Elsie Susan GLENDINNING (née HILLIER) [c.1896-????] | Gwulo: Old Hong Kong

Elsie Susan GLENDINNING (née HILLIER) [c.1896-????]

Names
Given: 
Elsie Susan
Family: 
Glendinning
Maiden: 
Hillier
Sex: 
Female
Status: 
Deceased
Birth
Date: 
c.1896-01-01 (Year, Month, Day are approximate)
Birthplace (town, state): 
Granville, New South Wales
Birthplace (country): 

Married Percy Glendinning on 14 October 1919 at St John's Cathedral Hong Kong.

Connections: 

Comments

"The wedding of Mr. G. Glendinning to Miss E. Hillier en route from Australia will shortly take place" 

Source: The China Mail, page 4, 12th September 1919

Australia Birth Register

Elsie S Hillier daughter of John Hillier and Effie birth registered Granville New South Wales 1896

Did she marry Mr G Glendinning or Percy Richard Glendinning?

She married Percy Glendinning. I can only surmise the China Mail of 12th September 1919 had a typo error. 

Source: Hong Kong Daily Press, page 3, 15th October 1919

 

"HONGKONG WEDDING.

               ---------------------

GLENDINNING-HILLIER.

 

At St. John’s Cathedral, yesterday afternoon, Mr. Percy Glendinning, chief inspector of the Hongkong Tramway Company, was married to Miss Elsie Susan Hillier, only daughter of Mr. and Mrs. John Hillier, of Auburn, N.S.W., who arrived in the Colony on Monday by the s.s. St. Albans.

 

The bride motored to the Cathedral in the company or Mr. Walter Glendinning, who gave her away. Her dress was of ivory crèpe de chine, trimmed with pearls and georgette love knots, and she wore a beautifully embroidered veil over a Dutch cap of an uncommon and tasteful design. Her bridesmaids were the little Misses Patricia and Aileen Hynes, daughters of Mr. Thomas Hynes, Superintendent of Mails, G.P.O., and Mrs. Hynes. Their frocks were of pale pink palace crèpe, prettily trimmed with georgette and pearls. Their picture hats were trimmed with pale pink and saxe blue, and they carried baskets of pink roses. Mr. Charles Poole acted as “best man.”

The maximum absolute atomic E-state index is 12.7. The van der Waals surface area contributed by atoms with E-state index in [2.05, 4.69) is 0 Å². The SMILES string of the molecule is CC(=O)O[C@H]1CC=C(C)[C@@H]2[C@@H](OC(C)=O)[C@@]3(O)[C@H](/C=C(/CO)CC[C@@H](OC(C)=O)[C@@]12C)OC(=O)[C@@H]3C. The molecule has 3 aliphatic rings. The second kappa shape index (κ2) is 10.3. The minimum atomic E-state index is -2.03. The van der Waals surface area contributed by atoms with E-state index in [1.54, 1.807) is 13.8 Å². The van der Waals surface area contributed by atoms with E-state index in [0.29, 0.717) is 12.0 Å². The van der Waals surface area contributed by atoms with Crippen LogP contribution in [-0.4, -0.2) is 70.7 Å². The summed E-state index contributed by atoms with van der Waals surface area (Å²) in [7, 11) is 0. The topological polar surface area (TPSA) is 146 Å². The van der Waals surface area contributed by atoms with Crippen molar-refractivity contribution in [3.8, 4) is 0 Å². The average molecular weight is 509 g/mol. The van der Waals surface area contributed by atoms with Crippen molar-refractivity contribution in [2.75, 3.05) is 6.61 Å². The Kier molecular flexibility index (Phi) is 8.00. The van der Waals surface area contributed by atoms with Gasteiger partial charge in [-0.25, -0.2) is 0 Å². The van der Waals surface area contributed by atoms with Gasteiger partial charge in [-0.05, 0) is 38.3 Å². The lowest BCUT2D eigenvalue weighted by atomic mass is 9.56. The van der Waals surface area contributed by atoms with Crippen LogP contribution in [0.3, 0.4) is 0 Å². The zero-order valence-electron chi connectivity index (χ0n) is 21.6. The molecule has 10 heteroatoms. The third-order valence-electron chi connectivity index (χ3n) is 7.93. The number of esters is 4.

The Rev. V.H. Copley Moyle performed the marriage ceremony. When the register was signed, Mr. J.W. White, at the organ, played Mendelssohn’s “Wedding March.” After this, the newly-married couple and the guests repaired to the residence of Mr. Walter Glendinning, the bridegroom’s brother, where a reception was held.

 

Mr. T. Hynes, in proposing the health of the newly married couple, said the bride had come from the land which produced nuggets and other precious things and he had no doubt that, in the days to come, the bridegroom would find that he had obtained a very precious thing indeed in his Australian bride. He wished them all the prosperity and good-luck possible and hoped that their married life might be long and happy.

 

After a very convivial time, the bride and bridegroom left for Macao and Canton for their honeymoon. They were the recipients of a number of presents. The bridegroom gave the bride a handsome pendant set with pearls, and the bride presented the bridegroom with a gold nugget tie-pin. The bridegroom gave each of the bridesmaids a gold brooch set with a ruby.”